• apply the requirements of the Texas State Plan for the Education of Gifted/Talented Students as they relate to grouping of students and modified curricula
  • the principles of vertical curricula (when teachers of the same subject across different grade levels work together)
  • apply a differentiated curriculum to meet diverse needs
  • develop plans to encourage their students to pursue their own development
  • to evaluate their program to improve and develop it

Learning Experiences, Environments, and Instructional Practices

The final competency is centered on learning experiences and environments. Development of study skills and projects taking place outside of the school environment also play an important role in gifted and talented education. A prospective teacher must be aware of:

  • current research in the field of gifted education and how to apply principles backed by that research.
  • the Texas State Plan for the Education of Gifted/Talented Students as it relates to modifying instruction
  • the importance of student involvement in planning these programs to promote their own growth
  • flexible grouping practices
  • supportive environments to promote risk-taking, creativity, and new ideas
  • student options for development such as mentorships and advanced placement.

TExES Gifted and Talented Supplemental Test Scoring & Reporting

The TExES Gifted and Talented Supplemental Test is scored on a scale of 100 to 300, and a score of 240 is the TExES exam passing score. Scores are automatically reported to the candidate and the Texas Education Agency and any applicable educator preparation program. This means an applicant does not need to report their scores themselves, and as such their report is for their own information. Candidates must allow seven to ten business days after the initial reporting date for the scores to be posted to the TEA Login system before submitting applications for certification. The application process is not automatic; it must be initiated by an applicant.

After completion of a TExES test, candidates may choose to report their scores or cancel them. A canceled score will not be reported and the exam will not count as an attempt. However, there is no refund, and candidates must wait an additional 30 days to try again.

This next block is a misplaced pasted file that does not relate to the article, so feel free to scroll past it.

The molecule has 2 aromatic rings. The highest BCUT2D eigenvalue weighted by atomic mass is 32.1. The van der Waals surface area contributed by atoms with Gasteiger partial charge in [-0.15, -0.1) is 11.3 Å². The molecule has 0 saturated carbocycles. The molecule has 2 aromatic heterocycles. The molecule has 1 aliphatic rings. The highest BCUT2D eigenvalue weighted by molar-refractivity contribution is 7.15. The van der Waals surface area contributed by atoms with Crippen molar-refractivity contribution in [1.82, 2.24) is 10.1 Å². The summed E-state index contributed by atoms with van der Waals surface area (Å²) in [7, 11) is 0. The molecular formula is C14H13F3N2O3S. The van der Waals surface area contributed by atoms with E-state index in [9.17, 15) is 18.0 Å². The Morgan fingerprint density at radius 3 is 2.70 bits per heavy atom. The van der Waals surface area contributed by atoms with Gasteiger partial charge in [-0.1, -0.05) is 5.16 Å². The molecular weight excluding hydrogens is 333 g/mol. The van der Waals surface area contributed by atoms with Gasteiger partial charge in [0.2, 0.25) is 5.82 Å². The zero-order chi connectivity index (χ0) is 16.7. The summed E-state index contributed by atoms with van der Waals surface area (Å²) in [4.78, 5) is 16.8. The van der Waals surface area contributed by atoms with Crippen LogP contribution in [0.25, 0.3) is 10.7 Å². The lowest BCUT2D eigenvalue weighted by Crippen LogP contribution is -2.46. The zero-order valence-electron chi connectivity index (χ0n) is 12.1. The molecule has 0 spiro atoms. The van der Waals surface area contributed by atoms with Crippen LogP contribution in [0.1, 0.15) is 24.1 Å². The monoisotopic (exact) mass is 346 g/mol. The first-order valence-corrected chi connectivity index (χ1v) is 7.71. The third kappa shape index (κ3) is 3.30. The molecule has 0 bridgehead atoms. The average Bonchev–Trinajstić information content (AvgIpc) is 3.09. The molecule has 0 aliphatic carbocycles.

TExES exam results may be voided if TEA or Pearson believes there is reason to question their legitimacy (violation of test rules, etc). Depending on the circumstances, further action may be taken, which can include denial, revocation, or suspension of credentials.

TExES Gifted and Talented Supplemental Test Registration

The TExES Gifted and Talented Supplemental Test is available by appointment only, with appointments available year round. Registration costs $116. Private information shared during the registration process will only be available to the applicant, Pearson, TEA, any applicable educator preparation program, and anyone required or authorized by law to receive it.

TExES Gifted & Talented Exam Dates

Tests are available only by appointment. First-come, first-serve appointments are available year-round. There is an online tool to check the availability of TExES exam dates.

Exam Centers

Test centers are available both within Texas and across the United States. A full listing is available online and can be searched based on location.

Exam Fees

The TExES exam cost is $116, and can be paid with a Visa or Mastercard credit or debit card. Bank cards that do not have Visa or MasterCard logos will not be accepted. Cash and checks are not accepted. Refunds are available for canceled appointments up to 48 hours before the scheduled test, minus a $25 fee.

Registration Policies

Registration is valid for 170 days after issuance. An exam must be scheduled and completed, or registration will be withdrawn, within this time frame. If the registration expires, no refund or credit will be given. Rescheduling exam appointments or changing TExES testing centers can be accomplished through the applicant's online account, up to 48 hours before the time of the appointment. There is no fee for rescheduling. An appointment may also be canceled for either later rescheduling, or withdrawn completely for a refund.

TExES Gifted & Talented Supplemental Test Policies

Many personal items, including phones and other electronics, watches, wallets, purses, non-religious headwear, and food and drink are not permitted in the TExES Gifted and Talented Supplemental Test. Visitors are not permitted, including in the waiting room. A full Compliance Agreement will be presented at the beginning of the process that details further rules, including security practices.

Applicants must bring with them two original (i.e., non-photocopied), valid forms of identification. Primary identification must be a driver's license, state or military identification, or a passport. The other must have the applicant's name and either a clear photograph or a signature.